Black Communities on the Colombian Pacific Coast and the 'Aquatic Space': A Spatial Approach to Social Movement Theory

Oslender, Ulrich (2001) Black Communities on the Colombian Pacific Coast and the 'Aquatic Space': A Spatial Approach to Social Movement Theory. PhD thesis, University of Glasgow.

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Spatial insights into the workings of social movements have received little attention in established social movement theory so far. Emphasis is usually placed on the temporal dimensions of social change, and most accounts of social movements examine only briefly the particular worldly place out of which a given movement emerges, before the more 'serious' analysis focuses on the movement structures and how it is inscribed in the wider global changes of history. This thesis argues that an approach to social movements via their specific geographies or, more analytically, their spatialities provides a deeper understanding of both a movement's particularity 'on the ground', and the ways in which social movement agency is articulated across different scales from the local to the global. Through a genealogy of spatial theorising it is shown how 'space' and 'place' matter in social movement theory and research. A place perspective is then offered on the social movement of black communities on Colombia's Pacific coast that has mobilised in the wake of the new Constitution of 1991 in the form of ethnic-territorial organisations that defend their rights to cultural difference as intrinsically linked to territorial control. Focusing less on the social movement structures per se than on the 'pre-geographies' or 'soils' out of which social movement agency emerges, this thesis advocates an ethnographic cultural geography and applies thick description and the voices of local people on the Colombian Pacific coast to unlock the 'aquatic sense of place' among rural black populations in this region. The 'aquatic space' as a particular set of spatialised social relationships in the Pacific lowlands is then examined and the ways in which it has been instrumental in the organising structures of rural black communities into community councils along river basins. These processes are further examined in the light of capitalist and state interventions that frequently mediate them, thus creating complex interactions between ethnic social movements, the state and capital. The thesis concludes by arguing that such a place perspective on social movements, drawing on both resource-mobilisation theories and identity-oriented perspectives and grounding them in space, provides deeper insights into the workings of social movements than established social movement theory.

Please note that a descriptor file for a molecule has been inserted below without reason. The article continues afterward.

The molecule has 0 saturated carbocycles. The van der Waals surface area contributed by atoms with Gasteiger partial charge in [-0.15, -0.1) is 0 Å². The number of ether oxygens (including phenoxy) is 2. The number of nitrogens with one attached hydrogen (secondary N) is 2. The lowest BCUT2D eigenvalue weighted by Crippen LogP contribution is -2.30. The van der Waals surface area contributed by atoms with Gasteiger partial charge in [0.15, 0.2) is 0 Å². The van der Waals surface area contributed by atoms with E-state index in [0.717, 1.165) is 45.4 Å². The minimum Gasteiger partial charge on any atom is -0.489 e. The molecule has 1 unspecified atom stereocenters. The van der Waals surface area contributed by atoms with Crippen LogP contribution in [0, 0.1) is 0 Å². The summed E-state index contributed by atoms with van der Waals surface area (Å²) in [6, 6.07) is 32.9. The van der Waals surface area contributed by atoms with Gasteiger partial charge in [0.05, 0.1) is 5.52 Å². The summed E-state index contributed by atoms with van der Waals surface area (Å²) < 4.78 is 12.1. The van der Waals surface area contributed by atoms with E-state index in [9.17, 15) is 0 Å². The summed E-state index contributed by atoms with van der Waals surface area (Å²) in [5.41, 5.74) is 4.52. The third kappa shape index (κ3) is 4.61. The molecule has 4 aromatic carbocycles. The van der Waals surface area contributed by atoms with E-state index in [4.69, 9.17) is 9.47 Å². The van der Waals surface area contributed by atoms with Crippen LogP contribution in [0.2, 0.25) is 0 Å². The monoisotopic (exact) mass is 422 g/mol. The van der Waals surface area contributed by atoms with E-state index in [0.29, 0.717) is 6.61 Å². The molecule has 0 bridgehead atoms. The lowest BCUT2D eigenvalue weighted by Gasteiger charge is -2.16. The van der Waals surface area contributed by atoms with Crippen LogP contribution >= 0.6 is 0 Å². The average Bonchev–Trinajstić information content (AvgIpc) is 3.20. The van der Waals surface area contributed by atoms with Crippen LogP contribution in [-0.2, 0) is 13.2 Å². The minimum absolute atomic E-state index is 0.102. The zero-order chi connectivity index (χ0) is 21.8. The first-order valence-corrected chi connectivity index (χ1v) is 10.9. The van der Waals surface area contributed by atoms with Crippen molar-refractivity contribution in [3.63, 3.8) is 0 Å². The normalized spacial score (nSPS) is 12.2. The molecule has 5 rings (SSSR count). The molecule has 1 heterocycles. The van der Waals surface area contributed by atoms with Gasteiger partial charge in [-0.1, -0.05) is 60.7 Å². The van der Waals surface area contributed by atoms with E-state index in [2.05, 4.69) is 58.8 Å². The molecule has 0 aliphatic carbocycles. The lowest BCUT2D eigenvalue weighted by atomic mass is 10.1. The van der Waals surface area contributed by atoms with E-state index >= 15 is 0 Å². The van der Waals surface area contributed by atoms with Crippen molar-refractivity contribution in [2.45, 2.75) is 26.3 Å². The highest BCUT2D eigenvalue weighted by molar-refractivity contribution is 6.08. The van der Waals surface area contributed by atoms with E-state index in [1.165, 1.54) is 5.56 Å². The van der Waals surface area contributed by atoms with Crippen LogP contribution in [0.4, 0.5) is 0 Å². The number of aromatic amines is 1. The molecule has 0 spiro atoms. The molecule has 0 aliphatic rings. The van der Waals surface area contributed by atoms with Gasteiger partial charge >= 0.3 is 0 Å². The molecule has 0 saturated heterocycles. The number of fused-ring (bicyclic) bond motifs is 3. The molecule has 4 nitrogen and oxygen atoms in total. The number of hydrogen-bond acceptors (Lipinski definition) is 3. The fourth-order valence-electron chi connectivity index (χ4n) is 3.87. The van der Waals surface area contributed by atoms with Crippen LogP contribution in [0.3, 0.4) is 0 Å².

Item Type: Thesis (PhD)
Qualification Level: Doctoral
Keywords: Latin American studies, Social structure, Ethnic studies
Date of Award: 2001
Depositing User: Enlighten Team
Unique ID: glathesis:2001-76171
Copyright: Copyright of this thesis is held by the author.
Date Deposited: 19 Nov 2019 16:31
Last Modified: 19 Nov 2019 16:31

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